• May 8, 2020 | 08:59 a.m.

    Laura, This is a dynamic video that captures the connection between learning and identity. I look forward to learning more about the STEAM portal in the future. 

     
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    Perrin Teal Sullivan
  • Icon for: Laura Conner

    Laura Conner

    Lead Presenter
    Associate Research Professor
    May 8, 2020 | 03:16 p.m.

    Thanks, Michelle!  The portal should have some initial content in the Fall or Winter, and we will continue work on it in subsequent years. 

  • Icon for: Lynda McGilvary

    Lynda McGilvary

    Communications Director
    May 8, 2020 | 12:59 p.m.

    Laura, you did a fantastic job on this video. It clearly and concisely tells the story of many years of research and learning for your team. Although I am somewhat familiar with your work, and a big fan of the Colors of Nature project, your video provided answers to all the questions one might anticipate. The creative delivery through an artistic-animation was the cherry on top of the sundae! Congratulations on the great work you do and the wonderful video that explains it so well!

     
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    Perrin Teal Sullivan
  • Icon for: Laura Conner

    Laura Conner

    Lead Presenter
    Associate Research Professor
    May 8, 2020 | 03:17 p.m.

    Thanks, Lynda!  I'm glad you enjoyed the video!  Much credit goes to Mareca Guthrie and Perrin Teal-Sullivan, members of our project who did the actual animation and production. 

  • Icon for: Heidi Carlone

    Heidi Carlone

    Higher Ed Faculty
    May 9, 2020 | 09:27 a.m.

    Love this work and the beautiful visual representation of it in the video. A couple of questions:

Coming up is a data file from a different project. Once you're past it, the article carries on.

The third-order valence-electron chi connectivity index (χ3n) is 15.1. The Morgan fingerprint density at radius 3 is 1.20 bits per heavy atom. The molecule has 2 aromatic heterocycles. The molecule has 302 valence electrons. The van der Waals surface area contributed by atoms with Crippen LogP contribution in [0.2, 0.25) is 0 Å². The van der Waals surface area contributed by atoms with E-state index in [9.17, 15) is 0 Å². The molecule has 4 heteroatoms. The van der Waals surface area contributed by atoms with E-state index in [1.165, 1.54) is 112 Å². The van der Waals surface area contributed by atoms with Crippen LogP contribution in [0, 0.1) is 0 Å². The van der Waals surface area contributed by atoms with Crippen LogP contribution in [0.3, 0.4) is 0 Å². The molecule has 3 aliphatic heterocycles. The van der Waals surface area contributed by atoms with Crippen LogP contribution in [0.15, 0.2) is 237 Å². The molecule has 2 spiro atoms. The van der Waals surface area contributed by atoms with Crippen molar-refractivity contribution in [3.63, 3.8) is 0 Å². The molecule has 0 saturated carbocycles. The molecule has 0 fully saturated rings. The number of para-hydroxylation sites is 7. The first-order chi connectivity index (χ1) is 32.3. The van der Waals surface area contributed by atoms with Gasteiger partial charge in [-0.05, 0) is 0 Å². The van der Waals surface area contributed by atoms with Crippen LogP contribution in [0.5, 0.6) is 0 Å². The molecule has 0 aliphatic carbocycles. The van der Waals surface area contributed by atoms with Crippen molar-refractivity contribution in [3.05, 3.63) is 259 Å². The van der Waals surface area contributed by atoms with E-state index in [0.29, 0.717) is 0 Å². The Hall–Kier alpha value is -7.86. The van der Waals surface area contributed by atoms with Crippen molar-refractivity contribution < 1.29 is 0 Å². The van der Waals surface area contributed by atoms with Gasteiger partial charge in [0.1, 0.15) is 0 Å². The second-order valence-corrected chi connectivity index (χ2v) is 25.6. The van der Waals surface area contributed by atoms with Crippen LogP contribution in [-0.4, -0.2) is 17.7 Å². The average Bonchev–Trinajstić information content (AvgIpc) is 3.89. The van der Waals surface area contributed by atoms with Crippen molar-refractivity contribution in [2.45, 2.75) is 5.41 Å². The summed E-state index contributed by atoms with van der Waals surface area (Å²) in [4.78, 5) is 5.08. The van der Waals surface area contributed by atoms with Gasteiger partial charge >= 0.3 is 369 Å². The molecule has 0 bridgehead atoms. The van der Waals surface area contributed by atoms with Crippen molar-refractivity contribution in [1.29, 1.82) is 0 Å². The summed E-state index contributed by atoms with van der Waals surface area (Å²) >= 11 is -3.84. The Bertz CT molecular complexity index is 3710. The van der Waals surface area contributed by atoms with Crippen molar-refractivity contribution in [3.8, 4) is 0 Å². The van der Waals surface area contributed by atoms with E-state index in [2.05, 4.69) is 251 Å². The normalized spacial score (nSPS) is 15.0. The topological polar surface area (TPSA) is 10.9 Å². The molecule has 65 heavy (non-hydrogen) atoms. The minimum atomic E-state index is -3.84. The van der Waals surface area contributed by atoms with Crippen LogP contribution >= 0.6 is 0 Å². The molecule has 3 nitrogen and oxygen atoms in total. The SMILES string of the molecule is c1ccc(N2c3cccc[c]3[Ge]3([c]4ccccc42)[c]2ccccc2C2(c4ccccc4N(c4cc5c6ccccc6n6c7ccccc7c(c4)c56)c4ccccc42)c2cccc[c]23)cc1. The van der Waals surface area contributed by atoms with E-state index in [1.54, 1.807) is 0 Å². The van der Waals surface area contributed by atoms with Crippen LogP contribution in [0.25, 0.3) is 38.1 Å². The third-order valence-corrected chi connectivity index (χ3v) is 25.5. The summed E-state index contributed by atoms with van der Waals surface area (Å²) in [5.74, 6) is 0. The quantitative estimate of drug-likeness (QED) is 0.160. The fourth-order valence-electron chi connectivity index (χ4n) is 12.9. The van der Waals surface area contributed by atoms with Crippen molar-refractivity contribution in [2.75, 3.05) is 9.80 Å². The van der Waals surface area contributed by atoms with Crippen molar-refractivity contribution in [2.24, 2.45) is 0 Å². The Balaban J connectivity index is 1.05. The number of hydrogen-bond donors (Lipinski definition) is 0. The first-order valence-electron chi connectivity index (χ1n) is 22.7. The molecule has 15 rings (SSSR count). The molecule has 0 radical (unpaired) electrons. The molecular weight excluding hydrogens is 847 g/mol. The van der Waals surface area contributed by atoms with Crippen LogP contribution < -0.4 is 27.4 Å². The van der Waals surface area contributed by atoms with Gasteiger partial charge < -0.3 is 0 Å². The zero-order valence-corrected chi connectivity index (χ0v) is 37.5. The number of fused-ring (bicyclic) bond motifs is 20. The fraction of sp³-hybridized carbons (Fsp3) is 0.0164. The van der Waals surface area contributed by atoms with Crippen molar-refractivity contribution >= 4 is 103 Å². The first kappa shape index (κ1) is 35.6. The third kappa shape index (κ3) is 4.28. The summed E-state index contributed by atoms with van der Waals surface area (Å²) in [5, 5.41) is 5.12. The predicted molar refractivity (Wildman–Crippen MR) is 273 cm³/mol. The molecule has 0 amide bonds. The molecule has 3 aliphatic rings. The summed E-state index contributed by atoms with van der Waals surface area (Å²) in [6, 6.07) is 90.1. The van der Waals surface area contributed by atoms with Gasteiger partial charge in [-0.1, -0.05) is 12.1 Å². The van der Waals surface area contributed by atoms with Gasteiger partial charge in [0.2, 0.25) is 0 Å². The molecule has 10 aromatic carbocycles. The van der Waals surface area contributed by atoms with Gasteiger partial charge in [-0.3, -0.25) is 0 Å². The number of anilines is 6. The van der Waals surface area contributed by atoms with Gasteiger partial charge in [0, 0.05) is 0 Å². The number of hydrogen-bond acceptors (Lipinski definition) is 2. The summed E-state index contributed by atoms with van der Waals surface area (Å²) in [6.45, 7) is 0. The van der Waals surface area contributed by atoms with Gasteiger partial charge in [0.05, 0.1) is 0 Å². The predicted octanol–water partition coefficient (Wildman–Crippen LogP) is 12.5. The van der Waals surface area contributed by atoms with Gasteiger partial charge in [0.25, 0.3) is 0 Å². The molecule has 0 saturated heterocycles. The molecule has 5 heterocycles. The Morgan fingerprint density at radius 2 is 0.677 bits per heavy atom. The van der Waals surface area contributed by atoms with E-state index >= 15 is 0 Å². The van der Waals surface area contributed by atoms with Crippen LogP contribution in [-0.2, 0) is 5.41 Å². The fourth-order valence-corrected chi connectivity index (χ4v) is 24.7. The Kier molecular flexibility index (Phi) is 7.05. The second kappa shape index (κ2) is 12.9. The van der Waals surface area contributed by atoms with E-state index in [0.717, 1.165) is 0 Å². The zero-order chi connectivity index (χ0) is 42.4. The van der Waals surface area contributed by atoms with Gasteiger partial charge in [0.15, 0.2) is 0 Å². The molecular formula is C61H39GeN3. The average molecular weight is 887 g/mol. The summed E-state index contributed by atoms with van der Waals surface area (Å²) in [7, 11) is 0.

(1) How do you respond to the critiques of STEAM-- that we can't just smush all of these ways of knowing together into one acronym-- STEM and STEAM just end up being meaningless in such cases. I ask because we've gotten that critique about our work. :) Integration is such a tricky thing! We're finding it challenging to study disciplinary-linked identity work in such settings, too. That said, I am fully onboard with an approach that broadens our definitions of science and who can do it.

    (2) I'm dying over this animation. Was there a particular program that you all used?

    Thanks for the provocative work, team! I will be stalking your website. :)

     
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    Alex DeCiccio
  • Icon for: Chris Mainhart

    Chris Mainhart

    K-12 Teacher
    May 9, 2020 | 10:25 a.m.

    Heidi, the critical aspect of STEAM is the fact that multiple entry points are provided to engage students at a young age rather than exclude at an early age (past history). If Pre-K to 3 students love STEAM they will continue to chase it, especially when it becomes less integrated. Their early love experience with all things STEAM will sustain them when the content becomes a steeper climb. Their early experience with PBL and the engineering design process will help them become comfortable with working on solutions to a problem over and over again. Without the early STEAM experience, too many students are put off by not getting the right answer after the first attempt. An early experience with "failure" followed by a collaborative experience of success helps students to see the value in working with someone else to solve complex problems. Those educators who critique STEAM as being less rigorous need to visit early childhood settings that embrace a STEAM approach.